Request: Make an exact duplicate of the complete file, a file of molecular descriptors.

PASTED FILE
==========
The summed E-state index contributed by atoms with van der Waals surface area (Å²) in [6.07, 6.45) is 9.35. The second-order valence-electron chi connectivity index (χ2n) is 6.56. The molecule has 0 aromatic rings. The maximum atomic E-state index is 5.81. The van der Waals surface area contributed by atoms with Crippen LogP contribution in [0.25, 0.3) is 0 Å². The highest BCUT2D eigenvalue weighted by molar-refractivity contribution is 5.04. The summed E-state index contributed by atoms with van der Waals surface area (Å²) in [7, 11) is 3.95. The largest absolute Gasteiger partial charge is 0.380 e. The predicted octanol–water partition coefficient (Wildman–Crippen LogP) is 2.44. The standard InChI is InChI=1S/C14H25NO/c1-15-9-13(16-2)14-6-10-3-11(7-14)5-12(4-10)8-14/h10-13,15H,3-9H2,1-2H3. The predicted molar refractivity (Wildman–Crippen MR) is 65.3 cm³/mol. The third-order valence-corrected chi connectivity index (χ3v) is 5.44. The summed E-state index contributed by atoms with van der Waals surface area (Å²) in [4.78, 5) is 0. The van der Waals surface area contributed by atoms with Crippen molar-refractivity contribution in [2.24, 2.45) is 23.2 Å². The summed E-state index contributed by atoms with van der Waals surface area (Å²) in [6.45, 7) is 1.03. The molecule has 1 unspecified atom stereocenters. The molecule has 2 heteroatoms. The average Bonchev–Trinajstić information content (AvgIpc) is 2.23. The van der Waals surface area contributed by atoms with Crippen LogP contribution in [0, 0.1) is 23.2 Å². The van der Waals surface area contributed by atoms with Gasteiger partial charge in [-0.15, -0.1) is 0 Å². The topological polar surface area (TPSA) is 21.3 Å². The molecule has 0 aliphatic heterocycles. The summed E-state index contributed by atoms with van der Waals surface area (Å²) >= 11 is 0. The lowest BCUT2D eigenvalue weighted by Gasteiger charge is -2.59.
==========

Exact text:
The summed E-state index contributed by atoms with van der Waals surface area (Å²) in [6.07, 6.45) is 9.35. The second-order valence-electron chi connectivity index (χ2n) is 6.56. The molecule has 0 aromatic rings. The maximum atomic E-state index is 5.81. The van der Waals surface area contributed by atoms with Crippen LogP contribution in [0.25, 0.3) is 0 Å². The highest BCUT2D eigenvalue weighted by molar-refractivity contribution is 5.04. The summed E-state index contributed by atoms with van der Waals surface area (Å²) in [7, 11) is 3.95. The largest absolute Gasteiger partial charge is 0.380 e. The predicted octanol–water partition coefficient (Wildman–Crippen LogP) is 2.44. The standard InChI is InChI=1S/C14H25NO/c1-15-9-13(16-2)14-6-10-3-11(7-14)5-12(4-10)8-14/h10-13,15H,3-9H2,1-2H3. The predicted molar refractivity (Wildman–Crippen MR) is 65.3 cm³/mol. The third-order valence-corrected chi connectivity index (χ3v) is 5.44. The summed E-state index contributed by atoms with van der Waals surface area (Å²) in [4.78, 5) is 0. The van der Waals surface area contributed by atoms with Crippen molar-refractivity contribution in [2.24, 2.45) is 23.2 Å². The summed E-state index contributed by atoms with van der Waals surface area (Å²) in [6.45, 7) is 1.03. The molecule has 1 unspecified atom stereocenters. The molecule has 2 heteroatoms. The average Bonchev–Trinajstić information content (AvgIpc) is 2.23. The van der Waals surface area contributed by atoms with Crippen LogP contribution in [0, 0.1) is 23.2 Å². The van der Waals surface area contributed by atoms with Gasteiger partial charge in [-0.15, -0.1) is 0 Å². The topological polar surface area (TPSA) is 21.3 Å². The molecule has 0 aliphatic heterocycles. The summed E-state index contributed by atoms with van der Waals surface area (Å²) >= 11 is 0. The lowest BCUT2D eigenvalue weighted by Gasteiger charge is -2.59.